When the Wrong Person Is Made Party to a Contract

Today Joe Kimble, doyen of the legal-writing community, sent me the following photo of a contract he had been asked to sign.

The issue wasn’t the wall-to-wall legalese. Instead, in his email Joe said, “I signed this for a home tour yesterday. Why would visitors be asked to sign when the agreement is between the Lansing Historical Society and the homeowners?”

That’s a good question to which I have no answer. But it allows me to know ask you, dear reader, to offer any examples you’ve encountered of the wrong person being made party to a contract. I suspect there are plenty of examples of an affiliate inappropriately being made party to a contract, but I’m hoping for some goofier stuff.

About the author

Ken Adams is the leading authority on how to say clearly whatever you want to say in a contract. He’s author of A Manual of Style for Contract Drafting, and he offers online and in-person training around the world. He’s also chief content officer of LegalSifter, Inc., a company that combines artificial intelligence and expertise to assist with review of contracts.

1 thought on “When the Wrong Person Is Made Party to a Contract”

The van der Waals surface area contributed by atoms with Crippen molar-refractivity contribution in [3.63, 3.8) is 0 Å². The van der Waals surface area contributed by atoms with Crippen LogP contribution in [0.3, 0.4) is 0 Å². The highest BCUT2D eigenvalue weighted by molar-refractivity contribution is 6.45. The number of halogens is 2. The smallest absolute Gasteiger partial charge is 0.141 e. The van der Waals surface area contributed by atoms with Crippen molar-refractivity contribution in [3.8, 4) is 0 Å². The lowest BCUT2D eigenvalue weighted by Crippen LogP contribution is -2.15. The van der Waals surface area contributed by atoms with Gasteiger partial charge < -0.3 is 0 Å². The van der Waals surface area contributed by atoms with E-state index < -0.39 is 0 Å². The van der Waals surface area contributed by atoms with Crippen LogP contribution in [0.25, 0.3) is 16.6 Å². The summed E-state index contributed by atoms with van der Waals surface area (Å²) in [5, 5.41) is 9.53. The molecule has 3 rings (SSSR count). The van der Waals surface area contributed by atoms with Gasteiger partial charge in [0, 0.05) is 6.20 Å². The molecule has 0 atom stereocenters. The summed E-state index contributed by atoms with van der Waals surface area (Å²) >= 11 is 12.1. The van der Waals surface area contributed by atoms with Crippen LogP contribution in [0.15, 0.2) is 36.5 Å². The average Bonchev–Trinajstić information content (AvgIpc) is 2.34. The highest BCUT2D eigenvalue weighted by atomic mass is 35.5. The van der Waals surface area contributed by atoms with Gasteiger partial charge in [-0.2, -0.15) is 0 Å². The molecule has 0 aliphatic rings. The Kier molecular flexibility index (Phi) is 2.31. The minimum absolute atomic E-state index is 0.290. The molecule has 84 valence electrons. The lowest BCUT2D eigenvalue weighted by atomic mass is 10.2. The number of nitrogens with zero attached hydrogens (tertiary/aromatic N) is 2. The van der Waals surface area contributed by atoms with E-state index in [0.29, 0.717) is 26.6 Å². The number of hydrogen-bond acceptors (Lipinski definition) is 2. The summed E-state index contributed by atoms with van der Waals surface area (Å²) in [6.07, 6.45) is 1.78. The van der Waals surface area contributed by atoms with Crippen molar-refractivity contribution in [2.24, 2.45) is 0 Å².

1. I frequently see the mistake that a contract is in one person’s name and the text of the contract has provisions that purport to create obligations binding on persons who are not party to the agreement (i.e. shareholders, parent, subsidiary or sister corporations). There is a line of Supreme Court of Canada cases in Canada that allows non-parties to rely on contractual provisions (typically to allow non-parties to rely on release language) but its application is pretty narrow. However, I haven’t seen this extended to allow obligations to be imposed on non-parties – just and extension of benefits to non-parties. London Drugs Ltd. v. Kuehne
    & Nagel International Ltd. (1992); Edgeworth Construction Ltd. v.
    N.E. Lea & Associates (1993); Fraser River Pile & Dredge Ltd. v.
    Can-Dive Services Ltd(1999)


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